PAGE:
Such is an author’s
life. What would be your dream vacation? That’s like asking a foodie to
pick their favorite meal. I was bit by the travel bug in high school when I
went on a group tour of
In my debut novel, Waltz
in the Wilderness, I was able to incorporate things like our local
newspaper’s connection to the rest of the world and what it was like to take a
steamship down our coast in 1854. In Sing in the Sunlight, I’ve tried to capture
a bit of the ranching industry that dominated our area at the time. And my
third Chaparral Hearts novel, Harmony on
the Horizon, is inspired by true-life events and a true romance that took
place in 1865
I love including actual events as part of my stories, too. If you could spend an evening with one person who is currently alive, who would it be and why? Assuming my husband doesn’t count, I’d have to say, my friend, Julia Shiras. Circumstances caused her family to move away several years ago and although she comes down often to visit (prepandemic), it isn’t nearly enough. She is a dear, godly woman whose friendship has made me a better person.
What is your most difficult writing obstacle, and how do you overcome it? Time. There is never enough of it. Honestly, I haven’t overcome it. Every day I pray and seek God’s wisdom for what to do with my time that day. As a creative, I struggle with detailed schedules that tell me I should be doing X at exactly X:XX. I work much better with a to-do list that includes time estimates for how long each activity/task should take. The older I get, the more I learn to show myself grace. Yes, I am to be held accountable to commitments, but I’m also not required to feel guilty when things outside of my control interfere with my best intentions. I’m learning to set realistic goals, do my best, and let God handle the rest.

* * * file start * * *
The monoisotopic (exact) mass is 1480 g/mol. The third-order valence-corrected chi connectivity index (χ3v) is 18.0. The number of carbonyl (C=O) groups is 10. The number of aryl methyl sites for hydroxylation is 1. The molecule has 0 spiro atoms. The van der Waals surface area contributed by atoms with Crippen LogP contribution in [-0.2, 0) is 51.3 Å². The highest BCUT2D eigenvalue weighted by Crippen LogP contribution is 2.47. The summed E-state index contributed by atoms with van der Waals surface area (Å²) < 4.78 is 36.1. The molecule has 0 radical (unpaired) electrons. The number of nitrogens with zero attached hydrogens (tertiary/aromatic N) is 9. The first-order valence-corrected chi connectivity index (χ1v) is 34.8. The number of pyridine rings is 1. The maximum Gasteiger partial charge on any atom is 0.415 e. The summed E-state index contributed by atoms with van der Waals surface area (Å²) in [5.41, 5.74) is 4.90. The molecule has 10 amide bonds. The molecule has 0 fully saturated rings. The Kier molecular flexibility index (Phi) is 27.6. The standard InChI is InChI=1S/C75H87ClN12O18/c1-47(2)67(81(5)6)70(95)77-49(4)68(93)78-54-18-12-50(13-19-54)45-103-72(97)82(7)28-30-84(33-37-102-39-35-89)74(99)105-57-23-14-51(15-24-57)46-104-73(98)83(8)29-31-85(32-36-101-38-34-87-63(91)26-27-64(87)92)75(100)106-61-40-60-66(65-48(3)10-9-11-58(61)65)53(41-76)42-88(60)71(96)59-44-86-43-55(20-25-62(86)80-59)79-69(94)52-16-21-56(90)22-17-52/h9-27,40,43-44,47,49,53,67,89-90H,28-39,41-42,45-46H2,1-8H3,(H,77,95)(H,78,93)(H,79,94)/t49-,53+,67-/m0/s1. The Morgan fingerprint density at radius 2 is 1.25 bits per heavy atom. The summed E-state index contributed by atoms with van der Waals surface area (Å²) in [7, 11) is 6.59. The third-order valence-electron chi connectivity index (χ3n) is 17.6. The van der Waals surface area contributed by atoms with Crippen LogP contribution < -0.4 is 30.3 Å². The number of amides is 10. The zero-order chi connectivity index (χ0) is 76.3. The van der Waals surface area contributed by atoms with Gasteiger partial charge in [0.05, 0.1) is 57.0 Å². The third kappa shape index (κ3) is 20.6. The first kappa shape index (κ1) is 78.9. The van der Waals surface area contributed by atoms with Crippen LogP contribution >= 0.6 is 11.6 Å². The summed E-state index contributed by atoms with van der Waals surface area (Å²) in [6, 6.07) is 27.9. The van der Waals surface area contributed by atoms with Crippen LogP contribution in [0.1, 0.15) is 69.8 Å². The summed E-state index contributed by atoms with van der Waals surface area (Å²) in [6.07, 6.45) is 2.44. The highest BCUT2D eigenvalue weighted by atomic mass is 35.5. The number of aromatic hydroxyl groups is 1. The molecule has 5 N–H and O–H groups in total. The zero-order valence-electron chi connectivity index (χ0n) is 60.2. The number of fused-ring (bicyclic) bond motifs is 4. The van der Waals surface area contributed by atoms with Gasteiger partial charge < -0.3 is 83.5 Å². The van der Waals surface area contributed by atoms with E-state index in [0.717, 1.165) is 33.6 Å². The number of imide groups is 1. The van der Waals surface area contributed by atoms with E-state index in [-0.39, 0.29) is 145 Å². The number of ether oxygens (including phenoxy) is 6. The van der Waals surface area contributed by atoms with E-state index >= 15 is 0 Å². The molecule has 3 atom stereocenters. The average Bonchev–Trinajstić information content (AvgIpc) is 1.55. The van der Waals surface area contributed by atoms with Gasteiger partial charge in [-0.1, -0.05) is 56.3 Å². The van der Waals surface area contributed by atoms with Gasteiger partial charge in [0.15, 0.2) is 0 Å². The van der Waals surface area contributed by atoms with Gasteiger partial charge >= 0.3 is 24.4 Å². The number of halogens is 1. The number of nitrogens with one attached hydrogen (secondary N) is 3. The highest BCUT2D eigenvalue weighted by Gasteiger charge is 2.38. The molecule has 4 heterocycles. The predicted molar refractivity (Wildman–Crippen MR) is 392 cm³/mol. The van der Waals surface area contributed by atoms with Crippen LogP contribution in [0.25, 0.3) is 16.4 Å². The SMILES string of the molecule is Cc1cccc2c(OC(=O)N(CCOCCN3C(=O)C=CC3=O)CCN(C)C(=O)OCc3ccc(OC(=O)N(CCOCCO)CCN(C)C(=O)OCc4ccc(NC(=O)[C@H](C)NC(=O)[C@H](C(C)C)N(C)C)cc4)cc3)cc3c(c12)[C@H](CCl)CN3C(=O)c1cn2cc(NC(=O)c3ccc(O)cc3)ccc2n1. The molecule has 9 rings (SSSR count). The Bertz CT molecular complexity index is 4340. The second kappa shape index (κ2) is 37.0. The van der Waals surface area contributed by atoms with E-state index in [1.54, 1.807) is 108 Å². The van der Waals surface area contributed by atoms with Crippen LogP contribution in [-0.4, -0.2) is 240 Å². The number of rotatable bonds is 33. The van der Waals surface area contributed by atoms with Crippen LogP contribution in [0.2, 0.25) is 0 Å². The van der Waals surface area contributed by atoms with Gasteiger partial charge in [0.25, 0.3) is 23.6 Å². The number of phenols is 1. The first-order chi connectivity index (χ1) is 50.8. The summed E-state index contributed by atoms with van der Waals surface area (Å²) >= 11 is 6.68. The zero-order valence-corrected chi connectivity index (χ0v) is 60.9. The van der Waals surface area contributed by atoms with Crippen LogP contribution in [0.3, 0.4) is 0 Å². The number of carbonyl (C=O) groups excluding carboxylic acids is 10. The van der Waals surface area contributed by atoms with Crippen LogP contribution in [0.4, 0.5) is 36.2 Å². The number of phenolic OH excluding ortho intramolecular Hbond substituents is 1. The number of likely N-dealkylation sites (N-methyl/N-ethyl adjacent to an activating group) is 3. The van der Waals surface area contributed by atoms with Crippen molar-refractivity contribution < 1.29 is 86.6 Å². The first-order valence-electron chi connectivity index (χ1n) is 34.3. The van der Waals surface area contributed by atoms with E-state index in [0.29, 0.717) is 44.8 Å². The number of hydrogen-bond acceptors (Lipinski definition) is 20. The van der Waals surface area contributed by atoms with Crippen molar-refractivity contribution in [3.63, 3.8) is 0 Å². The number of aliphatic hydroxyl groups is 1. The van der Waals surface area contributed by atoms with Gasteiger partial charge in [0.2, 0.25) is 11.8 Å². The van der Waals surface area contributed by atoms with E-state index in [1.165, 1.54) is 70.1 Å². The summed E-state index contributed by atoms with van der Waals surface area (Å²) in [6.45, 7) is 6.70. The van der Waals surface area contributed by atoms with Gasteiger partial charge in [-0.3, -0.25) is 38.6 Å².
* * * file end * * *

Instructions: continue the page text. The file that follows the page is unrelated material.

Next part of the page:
That’s a very good plan. What advice would you give to a beginning author? Don’t try to do it all. Focus on doing what God is calling you to and separate it from what the industry says you must do. This can be easier said than done, but I find myself happier and more at peace when I say yes only to what God is leading me toward instead of caving to the pressures of the “you should’s.”
Tell us about the featured book. Sing in the Sunlight is the second book in my Chaparral Hearts series.
Although each book in this series is fully able to be read on its own, the hero of Sing in the Sunlight, Richard Stevens, was first introduced to readers in Waltz in the Wilderness. Several reviewers of WITW mentioned wanting to see Richard’s story.
The heroine of Sing in the Sunlight, Clarinda, has
scarring that was inspired by my daughter who also has scars from something
that happened to her before we adopted her. My daughter’s situation prompted me
to wonder what life would be like for a woman with scars in the mid-nineteenth
century. Then I learned of the only hurricane to ever strike the
Richard Stevens isn’t who he thinks he is. Neither is the woman who now claims his last name.
Disfiguring scars stole Clarinda Humphrey’s singing career,
her home, and her family, but she refuses to let her appearance steal her
future. While attending The Young Ladies Seminary in 1858
Richard Stevens’s life hasn’t turned out as he expected, and